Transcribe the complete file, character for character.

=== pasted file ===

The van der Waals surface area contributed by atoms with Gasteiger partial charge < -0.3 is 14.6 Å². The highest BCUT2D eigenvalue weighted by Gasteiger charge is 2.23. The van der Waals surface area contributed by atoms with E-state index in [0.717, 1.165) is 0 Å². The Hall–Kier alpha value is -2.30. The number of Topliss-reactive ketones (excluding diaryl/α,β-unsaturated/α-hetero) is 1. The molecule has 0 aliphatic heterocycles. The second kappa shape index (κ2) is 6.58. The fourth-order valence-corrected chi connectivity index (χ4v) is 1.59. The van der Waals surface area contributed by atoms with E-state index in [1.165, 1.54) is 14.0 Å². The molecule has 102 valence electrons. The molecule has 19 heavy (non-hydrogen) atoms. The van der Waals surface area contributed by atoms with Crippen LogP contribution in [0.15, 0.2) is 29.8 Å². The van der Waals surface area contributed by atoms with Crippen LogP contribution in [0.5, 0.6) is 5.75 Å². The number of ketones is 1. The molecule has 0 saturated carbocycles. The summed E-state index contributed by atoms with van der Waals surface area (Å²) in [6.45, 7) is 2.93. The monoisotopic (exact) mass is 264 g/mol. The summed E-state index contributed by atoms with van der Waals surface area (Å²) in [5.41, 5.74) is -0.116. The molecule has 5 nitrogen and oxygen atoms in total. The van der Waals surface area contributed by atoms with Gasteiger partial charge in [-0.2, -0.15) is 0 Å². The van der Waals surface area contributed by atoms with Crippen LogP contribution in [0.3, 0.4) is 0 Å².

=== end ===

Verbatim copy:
The van der Waals surface area contributed by atoms with Gasteiger partial charge < -0.3 is 14.6 Å². The highest BCUT2D eigenvalue weighted by Gasteiger charge is 2.23. The van der Waals surface area contributed by atoms with E-state index in [0.717, 1.165) is 0 Å². The Hall–Kier alpha value is -2.30. The number of Topliss-reactive ketones (excluding diaryl/α,β-unsaturated/α-hetero) is 1. The molecule has 0 aliphatic heterocycles. The second kappa shape index (κ2) is 6.58. The fourth-order valence-corrected chi connectivity index (χ4v) is 1.59. The van der Waals surface area contributed by atoms with E-state index in [1.165, 1.54) is 14.0 Å². The molecule has 102 valence electrons. The molecule has 19 heavy (non-hydrogen) atoms. The van der Waals surface area contributed by atoms with Crippen LogP contribution in [0.15, 0.2) is 29.8 Å². The van der Waals surface area contributed by atoms with Crippen LogP contribution in [0.5, 0.6) is 5.75 Å². The number of ketones is 1. The molecule has 0 saturated carbocycles. The summed E-state index contributed by atoms with van der Waals surface area (Å²) in [6.45, 7) is 2.93. The monoisotopic (exact) mass is 264 g/mol. The summed E-state index contributed by atoms with van der Waals surface area (Å²) in [5.41, 5.74) is -0.116. The molecule has 5 nitrogen and oxygen atoms in total. The van der Waals surface area contributed by atoms with Gasteiger partial charge in [-0.2, -0.15) is 0 Å². The van der Waals surface area contributed by atoms with Crippen LogP contribution in [0.3, 0.4) is 0 Å².